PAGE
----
President Obama’s recent request for billions of dollars to address the surge in unaccompanied children across the U.S.-Mexico border has ignited fierce criticism. Republicans such as Sen. Ted Cruz of Texas blame Obama’s supposedly lax enforcement policies. Democrats blame the surge on a humanitarian crisis in Central America.
While both narratives bear some truth, both miss how our immigration restrictions and border enforcement have created the current mess.
Migration from Central America and Mexico used to be circular. Migrants would come for a season or a few years to work, move back home, then return to the USA when there was more work. This reigned from the 1920s to 1986, when Congress passed the more restrictive Immigration Reform and Control Act. Before 1986, when circular migration was in effect, 60% of unauthorized immigrants on their first trip here would eventually settle back in their home countries rather than in the United States, and 80% of undocumented immigrants who came back on a second trip eventually returned home.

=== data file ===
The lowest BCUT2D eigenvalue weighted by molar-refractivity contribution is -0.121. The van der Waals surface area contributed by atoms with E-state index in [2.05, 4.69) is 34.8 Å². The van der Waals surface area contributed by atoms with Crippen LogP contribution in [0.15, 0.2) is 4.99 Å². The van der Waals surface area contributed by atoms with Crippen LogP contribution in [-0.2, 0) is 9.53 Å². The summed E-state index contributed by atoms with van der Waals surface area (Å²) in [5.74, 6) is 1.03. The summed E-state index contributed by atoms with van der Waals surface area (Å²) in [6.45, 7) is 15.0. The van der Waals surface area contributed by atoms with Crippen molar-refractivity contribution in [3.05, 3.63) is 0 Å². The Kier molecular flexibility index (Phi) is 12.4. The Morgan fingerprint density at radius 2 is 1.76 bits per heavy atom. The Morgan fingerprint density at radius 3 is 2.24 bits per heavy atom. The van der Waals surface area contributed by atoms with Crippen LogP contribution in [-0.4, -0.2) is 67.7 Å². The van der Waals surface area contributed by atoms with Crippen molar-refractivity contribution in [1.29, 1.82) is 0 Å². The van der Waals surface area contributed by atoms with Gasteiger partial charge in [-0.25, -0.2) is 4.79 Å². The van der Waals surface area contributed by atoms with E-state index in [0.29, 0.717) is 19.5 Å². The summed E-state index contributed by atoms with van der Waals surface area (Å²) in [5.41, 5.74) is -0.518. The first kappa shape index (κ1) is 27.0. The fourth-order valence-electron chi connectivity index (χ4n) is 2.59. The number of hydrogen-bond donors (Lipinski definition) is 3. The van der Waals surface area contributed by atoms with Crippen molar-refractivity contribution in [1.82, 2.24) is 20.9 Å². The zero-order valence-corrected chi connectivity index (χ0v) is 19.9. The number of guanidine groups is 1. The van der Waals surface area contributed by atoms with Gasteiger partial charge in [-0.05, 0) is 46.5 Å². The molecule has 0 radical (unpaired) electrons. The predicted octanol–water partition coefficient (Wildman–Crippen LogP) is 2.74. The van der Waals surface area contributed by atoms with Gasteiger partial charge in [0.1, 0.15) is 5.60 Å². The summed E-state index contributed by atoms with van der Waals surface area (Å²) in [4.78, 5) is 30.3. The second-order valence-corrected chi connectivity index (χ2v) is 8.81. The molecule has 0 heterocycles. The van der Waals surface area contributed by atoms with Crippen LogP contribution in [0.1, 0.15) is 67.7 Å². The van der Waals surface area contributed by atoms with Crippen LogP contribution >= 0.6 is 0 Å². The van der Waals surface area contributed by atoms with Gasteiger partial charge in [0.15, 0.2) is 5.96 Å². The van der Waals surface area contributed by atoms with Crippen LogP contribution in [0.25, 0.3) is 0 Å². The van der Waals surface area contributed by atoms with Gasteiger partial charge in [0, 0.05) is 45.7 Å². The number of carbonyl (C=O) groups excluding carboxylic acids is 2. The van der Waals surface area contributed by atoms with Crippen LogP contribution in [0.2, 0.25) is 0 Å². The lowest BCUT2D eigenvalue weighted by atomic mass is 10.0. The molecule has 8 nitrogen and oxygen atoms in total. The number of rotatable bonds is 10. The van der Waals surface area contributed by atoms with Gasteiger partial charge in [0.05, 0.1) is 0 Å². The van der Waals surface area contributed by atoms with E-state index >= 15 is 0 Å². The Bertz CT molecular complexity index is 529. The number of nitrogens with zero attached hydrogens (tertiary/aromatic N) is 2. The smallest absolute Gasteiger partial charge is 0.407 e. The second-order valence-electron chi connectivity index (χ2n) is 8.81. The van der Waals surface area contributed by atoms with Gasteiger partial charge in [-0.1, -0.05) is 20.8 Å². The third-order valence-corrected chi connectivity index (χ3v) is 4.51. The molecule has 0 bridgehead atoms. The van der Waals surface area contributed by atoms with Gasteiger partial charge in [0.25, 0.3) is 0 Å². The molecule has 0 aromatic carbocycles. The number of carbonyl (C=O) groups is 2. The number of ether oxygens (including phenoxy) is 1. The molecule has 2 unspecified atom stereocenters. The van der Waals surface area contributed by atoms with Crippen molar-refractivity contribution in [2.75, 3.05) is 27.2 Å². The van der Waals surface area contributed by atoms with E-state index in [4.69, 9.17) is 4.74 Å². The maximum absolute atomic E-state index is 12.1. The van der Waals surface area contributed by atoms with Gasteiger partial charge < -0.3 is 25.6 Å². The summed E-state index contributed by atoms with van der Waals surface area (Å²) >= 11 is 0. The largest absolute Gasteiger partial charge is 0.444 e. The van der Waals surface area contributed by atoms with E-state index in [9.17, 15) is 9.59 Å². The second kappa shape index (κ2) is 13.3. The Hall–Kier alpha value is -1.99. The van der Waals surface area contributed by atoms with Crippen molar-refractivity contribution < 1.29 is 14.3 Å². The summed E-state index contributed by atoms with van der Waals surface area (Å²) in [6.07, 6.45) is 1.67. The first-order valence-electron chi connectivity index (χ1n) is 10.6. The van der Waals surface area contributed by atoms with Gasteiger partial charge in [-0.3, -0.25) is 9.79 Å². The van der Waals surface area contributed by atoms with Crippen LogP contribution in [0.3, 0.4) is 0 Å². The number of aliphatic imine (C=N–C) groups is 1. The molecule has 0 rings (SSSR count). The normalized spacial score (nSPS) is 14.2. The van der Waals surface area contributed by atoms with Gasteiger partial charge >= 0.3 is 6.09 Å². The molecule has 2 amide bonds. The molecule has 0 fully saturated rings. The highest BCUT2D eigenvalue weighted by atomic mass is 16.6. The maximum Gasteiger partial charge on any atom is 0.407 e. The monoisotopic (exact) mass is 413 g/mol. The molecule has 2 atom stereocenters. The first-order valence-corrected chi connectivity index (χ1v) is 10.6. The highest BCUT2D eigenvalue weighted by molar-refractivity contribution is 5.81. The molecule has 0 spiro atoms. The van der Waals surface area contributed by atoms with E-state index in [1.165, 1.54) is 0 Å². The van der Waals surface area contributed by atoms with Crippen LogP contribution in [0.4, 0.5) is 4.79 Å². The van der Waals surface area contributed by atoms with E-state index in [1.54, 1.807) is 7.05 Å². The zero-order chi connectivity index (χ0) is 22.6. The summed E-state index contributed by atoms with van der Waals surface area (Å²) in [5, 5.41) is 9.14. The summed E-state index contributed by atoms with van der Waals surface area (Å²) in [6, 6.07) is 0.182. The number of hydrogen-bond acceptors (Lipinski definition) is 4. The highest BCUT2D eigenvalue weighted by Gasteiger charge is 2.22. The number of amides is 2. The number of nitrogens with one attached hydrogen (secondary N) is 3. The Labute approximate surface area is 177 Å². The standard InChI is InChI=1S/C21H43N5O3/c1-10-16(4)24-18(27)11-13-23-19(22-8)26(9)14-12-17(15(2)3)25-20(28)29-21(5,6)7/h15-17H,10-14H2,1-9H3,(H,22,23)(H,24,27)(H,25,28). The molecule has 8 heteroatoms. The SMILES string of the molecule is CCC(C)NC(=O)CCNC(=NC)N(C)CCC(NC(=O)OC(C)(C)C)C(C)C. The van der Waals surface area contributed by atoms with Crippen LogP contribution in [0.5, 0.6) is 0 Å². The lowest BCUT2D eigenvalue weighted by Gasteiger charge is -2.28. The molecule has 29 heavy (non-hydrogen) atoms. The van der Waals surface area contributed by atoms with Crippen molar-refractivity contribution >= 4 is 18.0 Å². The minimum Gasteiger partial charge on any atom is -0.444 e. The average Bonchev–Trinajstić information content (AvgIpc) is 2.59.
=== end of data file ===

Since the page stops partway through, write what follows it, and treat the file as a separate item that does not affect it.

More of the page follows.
Since 1986, the rate of return for first-time border crossers has fallen to almost zero. The return rate of second-time crossers has fallen to a mere 30%. What happened? In the mid-1980s, the government began spending massive resources to stop unauthorized immigrants from coming in the first place. By trying to keep them out, increases in border security locked them in.
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